Thursday, 8 October 2020
Ryan, Hon. Susan Maree, AO
As a senator for the ACT, I want to pay special tribute to the Hon. Susan Ryan and send condolences to her family and to her loved ones. As has been pointed out, Susan Ryan, like a few of us in this chamber, had a background in what was a precursor to the ACT Legislative Assembly, as Senator Gallagher and I did, before going on to represent the ACT in the Senate. Susan Ryan had the great honour to represent the ACT as a senator from 1975 as one of the first two senators representing the Australian Capital Territory. It's great that we can now follow in the footsteps of others.
We talk about the legacy of Susan Ryan in terms of being a trailblazer for women. We've seen that, obviously, in the ACT Legislative Assembly, which has had a number of female chief ministers from both sides of politics, with Labor's Rosemary Follett, Liberal Kate Carnell and now-Senator Katy Gallagher, and a number of women in senior positions. I make a similar point to one that was made in terms of female representation, as we celebrate the fact that females are in a majority in the Senate. In the ACT Legislative Assembly we see the same thing. We see that both the Labor Party and the Liberal Party have a majority of women as we speak, but we've gotten there using different paths. The ACT Liberals have chosen to get there not through the use of quotas, but we do believe that we have outstanding representatives one way or another. It's been a great privilege to see that evolution, and in Canberra I think we see it most particularly.
Susan Ryan had the opportunity to serve in the Hawke ministry, first as the Minister assisting the Prime Minister on the Status of Women and then as the Minister for Education and Youth Affairs. Some of her achievements in both of those portfolios have been touched on, but I think Susan Ryan was most proud of one of her achievements in education, and that was changes to the year 12 retention rate. I commend that work. She had a very distinguished career after politics, after leaving this place, when she held very important positions, a number of which have been mentioned, including positions at universities, in superannuation and as the Age Discrimination Commissioner.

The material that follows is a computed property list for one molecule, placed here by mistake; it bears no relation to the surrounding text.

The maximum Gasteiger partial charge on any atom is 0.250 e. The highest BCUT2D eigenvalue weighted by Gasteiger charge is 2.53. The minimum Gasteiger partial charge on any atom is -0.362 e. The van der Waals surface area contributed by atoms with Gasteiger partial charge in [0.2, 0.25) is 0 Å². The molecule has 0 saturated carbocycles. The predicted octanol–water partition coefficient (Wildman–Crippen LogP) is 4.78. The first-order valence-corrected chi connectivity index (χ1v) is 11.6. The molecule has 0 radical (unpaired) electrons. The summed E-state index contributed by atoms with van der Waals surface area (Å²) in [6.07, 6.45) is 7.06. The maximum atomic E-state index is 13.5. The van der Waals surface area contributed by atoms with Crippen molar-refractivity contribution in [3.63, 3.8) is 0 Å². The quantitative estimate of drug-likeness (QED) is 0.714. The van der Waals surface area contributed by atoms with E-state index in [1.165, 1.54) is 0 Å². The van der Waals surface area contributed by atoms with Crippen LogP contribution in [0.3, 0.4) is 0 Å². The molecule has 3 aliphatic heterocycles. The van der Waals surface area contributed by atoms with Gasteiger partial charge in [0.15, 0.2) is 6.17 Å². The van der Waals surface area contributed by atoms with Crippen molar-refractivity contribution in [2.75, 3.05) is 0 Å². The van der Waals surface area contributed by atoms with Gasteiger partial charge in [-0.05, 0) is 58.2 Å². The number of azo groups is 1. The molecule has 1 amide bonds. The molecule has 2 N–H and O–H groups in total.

Susan Ryan was a senator when I was growing up here in Canberra, along with the great Margaret Reid, former President of the Senate, so we were well represented. As a young boy growing up in the 1980s, I didn't know Susan Ryan in her role as one of the senators representing the ACT, but I did have the opportunity to meet her in her later role as Age Discrimination Commissioner. I found her to be a thoroughly decent, highly engaging, highly intelligent and very impressive human being. But I also found that, given her reputation, I was quite struck by the great humility which she displayed in the way that she dealt with those around her.
Of course, there are a couple of those great contributions that have been mentioned that are worth reiterating: the Sex Discrimination Act and making sexual harassment illegal for the first time—a great step forward—and the Affirmative Action (Equal Employment Opportunity for Women) Act. Susan Ryan once reflected that politics is like diving into the surf. She said: 'You don't linger at the edge; you jump in and fight your way through the breakers. Finally you get to the still, deep water beyond. You see if you can catch a wave and ride it to the shore. Few things in life are as exhilarating. When the wave has finished, it's not the end of the story.' I pay tribute to Susan Ryan's life and to her public legacy, and I send my condolences to her loved ones, her friends and her family. May she rest in peace.